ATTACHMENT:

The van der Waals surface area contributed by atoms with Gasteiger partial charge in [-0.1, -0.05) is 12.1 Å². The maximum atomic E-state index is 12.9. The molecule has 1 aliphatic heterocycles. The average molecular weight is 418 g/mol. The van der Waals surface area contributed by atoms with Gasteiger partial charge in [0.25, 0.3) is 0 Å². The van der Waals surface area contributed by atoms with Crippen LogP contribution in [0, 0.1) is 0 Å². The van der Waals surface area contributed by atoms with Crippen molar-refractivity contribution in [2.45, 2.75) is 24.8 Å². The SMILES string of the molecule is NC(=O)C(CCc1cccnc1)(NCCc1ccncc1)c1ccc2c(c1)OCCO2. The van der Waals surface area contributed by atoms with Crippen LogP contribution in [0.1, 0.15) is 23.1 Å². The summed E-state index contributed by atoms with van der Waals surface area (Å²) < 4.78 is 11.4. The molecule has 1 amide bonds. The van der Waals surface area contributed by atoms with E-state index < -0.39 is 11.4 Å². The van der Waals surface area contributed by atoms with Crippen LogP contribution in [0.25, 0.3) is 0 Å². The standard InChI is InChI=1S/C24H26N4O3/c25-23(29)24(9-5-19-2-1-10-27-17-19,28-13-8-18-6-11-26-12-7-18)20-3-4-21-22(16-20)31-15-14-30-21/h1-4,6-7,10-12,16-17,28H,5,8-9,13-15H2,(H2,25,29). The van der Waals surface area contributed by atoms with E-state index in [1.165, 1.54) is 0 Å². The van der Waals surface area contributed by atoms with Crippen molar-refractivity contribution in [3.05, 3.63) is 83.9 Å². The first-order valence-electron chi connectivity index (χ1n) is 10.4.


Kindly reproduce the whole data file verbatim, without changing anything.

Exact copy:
The van der Waals surface area contributed by atoms with Gasteiger partial charge in [-0.1, -0.05) is 12.1 Å². The maximum atomic E-state index is 12.9. The molecule has 1 aliphatic heterocycles. The average molecular weight is 418 g/mol. The van der Waals surface area contributed by atoms with Gasteiger partial charge in [0.25, 0.3) is 0 Å². The van der Waals surface area contributed by atoms with Crippen LogP contribution in [0, 0.1) is 0 Å². The van der Waals surface area contributed by atoms with Crippen molar-refractivity contribution in [2.45, 2.75) is 24.8 Å². The SMILES string of the molecule is NC(=O)C(CCc1cccnc1)(NCCc1ccncc1)c1ccc2c(c1)OCCO2. The van der Waals surface area contributed by atoms with Crippen LogP contribution in [0.1, 0.15) is 23.1 Å². The summed E-state index contributed by atoms with van der Waals surface area (Å²) < 4.78 is 11.4. The molecule has 1 amide bonds. The van der Waals surface area contributed by atoms with E-state index < -0.39 is 11.4 Å². The van der Waals surface area contributed by atoms with Crippen LogP contribution in [0.25, 0.3) is 0 Å². The standard InChI is InChI=1S/C24H26N4O3/c25-23(29)24(9-5-19-2-1-10-27-17-19,28-13-8-18-6-11-26-12-7-18)20-3-4-21-22(16-20)31-15-14-30-21/h1-4,6-7,10-12,16-17,28H,5,8-9,13-15H2,(H2,25,29). The van der Waals surface area contributed by atoms with E-state index in [1.165, 1.54) is 0 Å². The van der Waals surface area contributed by atoms with Crippen molar-refractivity contribution in [3.05, 3.63) is 83.9 Å². The first-order valence-electron chi connectivity index (χ1n) is 10.4.